Genesis 6:15

Hebrew Bible

14 Make for yourself an ark of cypress wood. Make rooms in the ark, and cover it with pitch inside and out. 15 This is how you should make it: The ark is to be 450 feet long, 75 feet wide, and 45 feet high. 16 Make a roof for the ark and finish it, leaving 18 inches from the top. Put a door in the side of the ark, and make lower, middle, and upper decks. 17 I am about to bring floodwaters on the earth to destroy from under the sky all the living creatures that have the breath of life in them. Everything that is on the earth will die, 18 but I will confirm my covenant with you. You will enter the ark—you, your sons, your wife, and your sons’ wives with you.

1 Kings 6:2

Hebrew Bible

1 In the four hundred and eightieth year after the Israelites left Egypt, in the fourth year of Solomon’s reign over Israel, during the month Ziv (the second month), he began building the Lord’s temple. 2 The temple King Solomon built for the Lord was 90 feet long, 30 feet wide, and 45 feet high. 3 The porch in front of the main hall of the temple was 30 feet long, corresponding to the width of the temple. It was 15 feet wide, extending out from the front of the temple. 4 He made framed windows for the temple. 5 He built an extension all around the walls of the temple’s main hall and Holy Place and constructed side rooms in it.

 Notes and References

"... Genesis 6–9 preserves every constituent unit of the myth bundle present in its Mesopotamian antecedents: theophany, hero, flood, boat and primal mound, with the obvious exception of the reed-hut Urheiligtum. This is not to say, however, that the temple is absent per se. On the contrary, the ark in itself functions repeatedly as a type of the temple. At the divine instruction to build an ark, other than echoing the earlier Gilgamesh and Atraḫasīs versions, the biblical details pertaining to its construction (Genesis 6:15–16) create an immediate parallel with the description of Solomon’s temple in Jerusalem (1 Kings 6:2-10). Exact measurements in cubits are specified for the length, width and height of both structures. Both structures conform to the tripartite structure typical of Late Bronze and Iron Age temples of the region, a three part division evinced even in the tent of meeting (Exodus 26:33–27:19) which, along with the ark of Genesis 6:14–16, is the only other construction commanded by Yahweh. Further, it is at the moment of leaving the ark, after the retreat of the waters, that the ark becomes the place of ritual sacrifice (Genesis 8:20–21). (In sacrificing the clean animals Noah is presented as a priest of Yahweh. This priestly function is a characteristic of the flood-hero in the Mesopotamian traditions. Atraḫasīs intercedes on behalf of the peopleduring periods of draught and famine and at an outbreak of šuruppu-disease (Atraḫasīs I.7–8). He carries the “maššakku-offering along the river pasture” and performs evening sacrifices (Atraḫasīs II.3). Similarly Gilgamesh slaughters oxen and offers daily ovine sacrifice; Gilgamesh XI.2) Taken as a whole, these points leave little doubt that the ark was intended to be understood as a type of the temple ..."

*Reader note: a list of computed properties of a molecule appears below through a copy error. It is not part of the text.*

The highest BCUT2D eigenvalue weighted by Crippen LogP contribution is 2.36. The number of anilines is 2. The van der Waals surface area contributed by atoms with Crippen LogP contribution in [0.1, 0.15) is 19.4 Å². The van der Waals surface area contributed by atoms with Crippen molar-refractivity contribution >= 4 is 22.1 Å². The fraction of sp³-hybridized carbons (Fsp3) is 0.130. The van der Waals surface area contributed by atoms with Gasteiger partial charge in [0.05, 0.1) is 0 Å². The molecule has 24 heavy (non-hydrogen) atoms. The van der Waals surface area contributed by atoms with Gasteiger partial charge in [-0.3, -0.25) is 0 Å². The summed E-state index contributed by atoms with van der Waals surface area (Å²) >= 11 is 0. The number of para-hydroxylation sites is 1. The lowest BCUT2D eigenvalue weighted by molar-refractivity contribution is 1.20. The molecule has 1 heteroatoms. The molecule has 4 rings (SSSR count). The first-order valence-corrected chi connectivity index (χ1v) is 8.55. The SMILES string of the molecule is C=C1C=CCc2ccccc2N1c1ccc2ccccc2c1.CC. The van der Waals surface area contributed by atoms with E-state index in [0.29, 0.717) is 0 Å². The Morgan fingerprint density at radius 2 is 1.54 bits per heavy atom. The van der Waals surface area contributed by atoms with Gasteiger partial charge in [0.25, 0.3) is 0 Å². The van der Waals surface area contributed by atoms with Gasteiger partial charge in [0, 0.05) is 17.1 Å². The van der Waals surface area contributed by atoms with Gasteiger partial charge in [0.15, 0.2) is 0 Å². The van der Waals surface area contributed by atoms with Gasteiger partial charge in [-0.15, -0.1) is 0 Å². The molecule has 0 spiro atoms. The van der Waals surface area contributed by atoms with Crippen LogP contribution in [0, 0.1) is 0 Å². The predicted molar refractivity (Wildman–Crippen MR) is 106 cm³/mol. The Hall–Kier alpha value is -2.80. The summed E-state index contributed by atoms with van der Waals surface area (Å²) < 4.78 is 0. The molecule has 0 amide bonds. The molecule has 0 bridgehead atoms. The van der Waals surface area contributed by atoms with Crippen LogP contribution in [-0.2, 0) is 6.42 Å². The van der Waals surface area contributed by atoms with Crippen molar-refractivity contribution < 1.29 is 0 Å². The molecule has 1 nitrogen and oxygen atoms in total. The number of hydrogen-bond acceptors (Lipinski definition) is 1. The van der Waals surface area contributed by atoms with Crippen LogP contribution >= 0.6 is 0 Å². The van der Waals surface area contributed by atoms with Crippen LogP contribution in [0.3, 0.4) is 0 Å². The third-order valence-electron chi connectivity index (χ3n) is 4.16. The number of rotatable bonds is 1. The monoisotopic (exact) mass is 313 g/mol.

McCann, Jason Michael "'Woven Of Reeds': Genesis 6:14b As Evidence For The Preservation Of The Reed-Hut Urheiligtum In The Biblical Flood Narrative" in Silverman, Jason M. (ed.) Opening Heaven’s Floodgates: The Genesis Flood Narrative, Its Context, and Reception (pp. 113-139) Gorgias Press, 2013

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